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Published:September 18th, 2007 09:21 EST
Trident launches hard-hitting new advertising campaign

Trident launches hard-hitting new advertising campaign

By SOP newswire

Trident launched a powerful advertising campaign targeting 13 to 19 year olds in a bid to dissuade them from becoming the gunmen of the future.

The campaign features radio and TV ad’s produced from real prisoners views to bring the message home: "Don’t blow your life away."

Researchers visited prisons and spoke with prisoners to get a real perspective on what they were missing out on most as they served their prison sentences. This campaign was created from those conversations with Category A murderers and those serving sentences for attempted murder, robbery and possession of a firearm, and asks young people to think about the things they would miss out on if they ended up in prison after committing a crime with guns.

The campaign TV and radio ad’s will appear in targeted media and a replica of a prison cell will be toured around venues in the five boroughs of London where gun crime is most prevalent within black communities. The prison cell will enable young people to get a real perspective on what it would be like to be in a prison cell, challenging them to think about all the things they will leave behind if they end up in prison.

The campaign will run for four weeks and has been planned in consultation with the Trident Independent Advisory Group, which plays a vital role in helping Trident combat gun crime within the Capital's black communities.

Lee Jasper, the chairman of the Trident Independent Advisory Group, said:

"Too many of our youngsters have lost their lives as a result of terrible acts of mindless violence.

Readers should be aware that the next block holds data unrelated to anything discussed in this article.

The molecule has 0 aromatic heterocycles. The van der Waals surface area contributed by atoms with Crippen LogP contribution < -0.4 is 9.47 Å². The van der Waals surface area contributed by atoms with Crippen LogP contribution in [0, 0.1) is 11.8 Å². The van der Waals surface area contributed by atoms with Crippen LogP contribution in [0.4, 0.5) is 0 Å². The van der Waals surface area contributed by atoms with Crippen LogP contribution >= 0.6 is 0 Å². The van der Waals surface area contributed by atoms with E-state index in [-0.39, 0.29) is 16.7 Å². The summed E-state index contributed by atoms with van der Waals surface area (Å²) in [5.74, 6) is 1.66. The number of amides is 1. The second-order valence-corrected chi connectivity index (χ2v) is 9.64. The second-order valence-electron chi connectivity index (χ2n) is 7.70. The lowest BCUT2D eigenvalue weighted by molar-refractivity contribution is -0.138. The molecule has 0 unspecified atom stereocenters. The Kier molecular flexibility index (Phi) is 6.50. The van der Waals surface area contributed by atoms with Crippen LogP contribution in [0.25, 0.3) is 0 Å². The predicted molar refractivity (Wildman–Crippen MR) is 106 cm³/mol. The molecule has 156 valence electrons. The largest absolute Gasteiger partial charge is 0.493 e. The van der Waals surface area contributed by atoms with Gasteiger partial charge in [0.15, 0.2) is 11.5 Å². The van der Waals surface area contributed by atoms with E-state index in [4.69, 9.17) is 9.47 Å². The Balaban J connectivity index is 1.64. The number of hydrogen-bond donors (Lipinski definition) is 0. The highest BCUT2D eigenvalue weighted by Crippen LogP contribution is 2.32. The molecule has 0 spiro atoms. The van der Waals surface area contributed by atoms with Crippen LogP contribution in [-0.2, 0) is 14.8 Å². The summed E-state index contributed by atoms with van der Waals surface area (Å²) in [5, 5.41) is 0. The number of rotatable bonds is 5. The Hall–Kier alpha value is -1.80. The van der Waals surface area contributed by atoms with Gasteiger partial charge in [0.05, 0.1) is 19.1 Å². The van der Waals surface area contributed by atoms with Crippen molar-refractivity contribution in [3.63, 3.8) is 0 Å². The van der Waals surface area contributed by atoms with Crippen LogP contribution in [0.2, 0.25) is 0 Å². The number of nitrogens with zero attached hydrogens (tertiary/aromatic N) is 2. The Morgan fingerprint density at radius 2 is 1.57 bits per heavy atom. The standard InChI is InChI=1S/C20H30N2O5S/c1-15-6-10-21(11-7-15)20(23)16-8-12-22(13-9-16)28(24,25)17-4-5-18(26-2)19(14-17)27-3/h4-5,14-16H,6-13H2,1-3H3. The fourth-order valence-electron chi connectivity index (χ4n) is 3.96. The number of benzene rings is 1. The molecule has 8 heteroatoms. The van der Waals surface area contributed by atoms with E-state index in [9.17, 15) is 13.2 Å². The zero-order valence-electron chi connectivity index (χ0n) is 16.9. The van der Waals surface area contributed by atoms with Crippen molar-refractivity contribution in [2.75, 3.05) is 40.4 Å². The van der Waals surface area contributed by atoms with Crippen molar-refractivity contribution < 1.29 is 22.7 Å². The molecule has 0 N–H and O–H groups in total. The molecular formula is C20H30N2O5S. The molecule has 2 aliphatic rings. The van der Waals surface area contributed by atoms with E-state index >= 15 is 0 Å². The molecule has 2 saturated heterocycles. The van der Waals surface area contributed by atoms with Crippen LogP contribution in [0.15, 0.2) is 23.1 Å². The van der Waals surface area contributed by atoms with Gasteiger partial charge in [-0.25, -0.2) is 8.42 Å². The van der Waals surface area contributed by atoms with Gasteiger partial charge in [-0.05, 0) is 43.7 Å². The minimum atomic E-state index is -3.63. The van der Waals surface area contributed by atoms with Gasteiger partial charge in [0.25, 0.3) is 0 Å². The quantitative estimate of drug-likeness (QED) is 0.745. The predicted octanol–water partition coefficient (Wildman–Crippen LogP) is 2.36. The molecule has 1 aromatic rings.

This Trident campaign drives home the point that those who are convicted of gun crime could be facing a lifetime of living locked up in a box. That's locked up in jail while life goes on outside without you.

The consequences for you, your family and your friends are not worth thinking about. The message from London’s black communities is clear and simple we say ' Stop the Violence '."

Detective Chief Superintendent Helen Ball, the head of Trident, said:

"We have designed this year’s campaign to encourage young people to think about what really matters to them and what they would not be able to do, or have, if they ended up in a prison cell. We spoke to real prisoners, serving long sentences for gun crime, who expressed regret and frustration at not being able to be with their families or friends. We want young people to stop and think before choosing to become the gunmen of the future.

“Trident is concerned that people are starting to carry guns from an increasingly young age. That is why this campaign is aimed at 13 to 19 year olds in London, especially those living in gun crime hotspots."

Trident ad campaigns are just one of the ways that Trident reaches young people. The Trident crime prevention team works with schools, colleges, Youth Offending Teams and other partners and since April 2007 have spoken with over 5000 young people.

Anyone with information about gun crime should contact Crimestoppers anonymously on 0800 555111. Crimestoppers is an independent charity that guarantees anonymity.

Source:Trident

 

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